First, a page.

No Day Without a Line
Who influences you graphically?
My way of drawing and using a fluid line just comes from a natural tendency to reproduce reality in a distorted and personal way. Certainly I have been unconsciously influenced by Saul Steinberg, Picasso, Klee as I keep feeding my mind looking at their work. But it was studying carefully Le Corbusier I really discovered the way to represent architecture: his drawings taught me how to condense the idea of space in very few lines. Last but not least, my professor Franco Purini at IUAV (Istituto Universitario di Architettura Venezia) was a real master for all of us.
‘Nulla dies sine linea’ (No day without a line’) he kept saying to us: his meticulous and almost ritual habit of drawing, beside his attitude to consider it just a means to reach the final solution of the architectural project, were a fundamental references for my future work.
What is your work process? (hand drawing, photoshop, bamboo tablet?) and what is your preferred tool?
The process is always the same: ink pen on paper and hand drawing. I cannot give it up and I have been filling notebooks with black ink for years. When the drawing needs to be published I scan it, rework it or colour it in Photoshop. I use a Wacom tablet.
To what extent has the Architectural Association had an impact on your artistic vision of architecture and our environment?
The years I spent at the AA were the most stimulating and gratifying of my whole student life. I moved to London after studying Architecture in Venice. London and especially the Architectural Association were a different world, totally distant from the micro universe I was living in in Venice.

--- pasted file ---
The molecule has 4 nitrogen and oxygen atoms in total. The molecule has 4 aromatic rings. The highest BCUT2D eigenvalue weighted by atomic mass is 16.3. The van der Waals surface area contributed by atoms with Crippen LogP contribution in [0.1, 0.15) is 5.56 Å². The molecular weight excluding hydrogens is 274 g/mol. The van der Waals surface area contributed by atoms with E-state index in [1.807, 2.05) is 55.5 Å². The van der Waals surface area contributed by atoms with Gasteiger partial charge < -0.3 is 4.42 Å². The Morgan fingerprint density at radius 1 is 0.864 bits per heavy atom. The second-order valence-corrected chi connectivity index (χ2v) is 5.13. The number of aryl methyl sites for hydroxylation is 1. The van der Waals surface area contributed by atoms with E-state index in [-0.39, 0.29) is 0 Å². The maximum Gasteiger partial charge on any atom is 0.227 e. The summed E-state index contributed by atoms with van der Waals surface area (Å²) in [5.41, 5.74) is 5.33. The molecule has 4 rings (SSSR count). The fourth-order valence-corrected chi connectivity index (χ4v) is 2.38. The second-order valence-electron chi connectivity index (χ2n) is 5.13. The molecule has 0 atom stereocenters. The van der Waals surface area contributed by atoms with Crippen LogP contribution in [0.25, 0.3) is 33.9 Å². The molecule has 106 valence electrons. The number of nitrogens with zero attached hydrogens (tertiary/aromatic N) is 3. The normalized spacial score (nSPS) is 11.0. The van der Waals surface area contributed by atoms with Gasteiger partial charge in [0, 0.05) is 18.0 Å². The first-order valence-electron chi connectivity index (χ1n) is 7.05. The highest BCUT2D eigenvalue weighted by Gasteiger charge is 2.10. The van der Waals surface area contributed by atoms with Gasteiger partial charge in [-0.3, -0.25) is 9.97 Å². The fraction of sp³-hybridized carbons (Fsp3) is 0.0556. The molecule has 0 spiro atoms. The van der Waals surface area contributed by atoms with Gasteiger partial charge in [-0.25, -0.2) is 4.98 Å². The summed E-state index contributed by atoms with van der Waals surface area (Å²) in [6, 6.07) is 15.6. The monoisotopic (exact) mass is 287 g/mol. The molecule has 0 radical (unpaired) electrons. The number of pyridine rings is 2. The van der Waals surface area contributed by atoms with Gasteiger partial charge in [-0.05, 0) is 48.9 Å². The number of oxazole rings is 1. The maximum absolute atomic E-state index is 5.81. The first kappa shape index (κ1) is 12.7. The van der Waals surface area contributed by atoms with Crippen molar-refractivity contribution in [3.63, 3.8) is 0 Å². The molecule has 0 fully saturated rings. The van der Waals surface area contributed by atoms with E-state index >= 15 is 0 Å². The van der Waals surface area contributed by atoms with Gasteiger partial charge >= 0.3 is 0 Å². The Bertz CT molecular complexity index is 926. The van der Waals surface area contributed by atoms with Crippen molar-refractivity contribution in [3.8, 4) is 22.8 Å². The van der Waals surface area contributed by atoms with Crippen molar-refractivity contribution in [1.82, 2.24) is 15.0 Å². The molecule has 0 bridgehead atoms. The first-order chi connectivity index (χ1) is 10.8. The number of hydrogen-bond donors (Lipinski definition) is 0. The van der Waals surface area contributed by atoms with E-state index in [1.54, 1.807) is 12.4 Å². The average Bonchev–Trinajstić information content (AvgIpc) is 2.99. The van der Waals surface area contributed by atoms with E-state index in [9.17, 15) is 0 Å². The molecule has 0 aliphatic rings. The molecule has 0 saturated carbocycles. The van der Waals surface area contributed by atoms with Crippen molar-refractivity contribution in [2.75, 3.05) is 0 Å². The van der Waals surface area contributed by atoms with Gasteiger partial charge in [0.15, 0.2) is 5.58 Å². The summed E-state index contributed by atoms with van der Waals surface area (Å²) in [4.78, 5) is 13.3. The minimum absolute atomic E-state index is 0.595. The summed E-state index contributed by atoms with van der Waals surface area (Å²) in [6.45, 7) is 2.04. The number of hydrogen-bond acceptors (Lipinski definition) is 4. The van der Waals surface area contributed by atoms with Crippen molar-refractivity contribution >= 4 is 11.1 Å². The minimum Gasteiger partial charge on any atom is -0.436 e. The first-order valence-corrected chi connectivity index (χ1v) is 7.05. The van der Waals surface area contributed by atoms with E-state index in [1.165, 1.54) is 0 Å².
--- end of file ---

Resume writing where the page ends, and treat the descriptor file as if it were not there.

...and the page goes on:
I was struck by the natural freedom of thought I could feel around me, the way students and teachers just communicated, the mutual exchange going on everywhere at any time at school: on the staircase, in the corridors, at the bar, and of course in the classrooms. Coming from the old Venice school this was for me totally revolutionary.
The clear and simple tasks we were given at school could be easily transformed into unexpected projects: crazy ideas would just keep developing and we were just pushed to go further and further, to realize drawings, sculptures, models that no one would have ever thought could turn into something real. But they did, and that was the clue: make possible whatever seems impossible.
While keeping us very focused and committed on our projects no other teaching could be more stimulating, almost liberating I would say. That changed my vision of the arts and led me to seek for broader boundaries within architecture as well as in any other field I ever worked on. The impact was enormous, both in my way of looking at contemporary architecture and on the attitude towards history, and history of art.
What dictates your colour palette and the lack of it in certain images?
The colour palette changes every time and is newly created for every single image. Sometimes colouring an image takes as much time as creating the black and white drawing itself. It depends on the mood that image has to communicate, and on the subject it is about.
What is the purpose and subsequently effect of using colour for the background of your images?
I have always been very fond of black and white and many of my images are two tone. This is how I picture the idea of space, in my mind. Sometimes though, especially when the image has to be published on a magazine or it has to be seen from afar, the background colour makes the black lines and the white gaps between them even stronger. This gives more depth to the image, it makes it more alive.
Anna Sutor graduated from the faculty of Architecture of Venice (IUAV) in 1998. After a Master at the Architectural Association, in London, she worked as an architect first for Rem Koolhaas, in Rotterdam, then for Norman Foster, in London. In 2001 she moved to Milan, where she currently lives and works between architecture, illustration and film making. Her drawings have been on newspapers, magazines, books, records, advertisements in Europe, U.S.A. and Brasil.
Her work has been selected by the New York Society of Illustrators, the Italian Association of Illustrators and awarded by the Creative Quarterly review.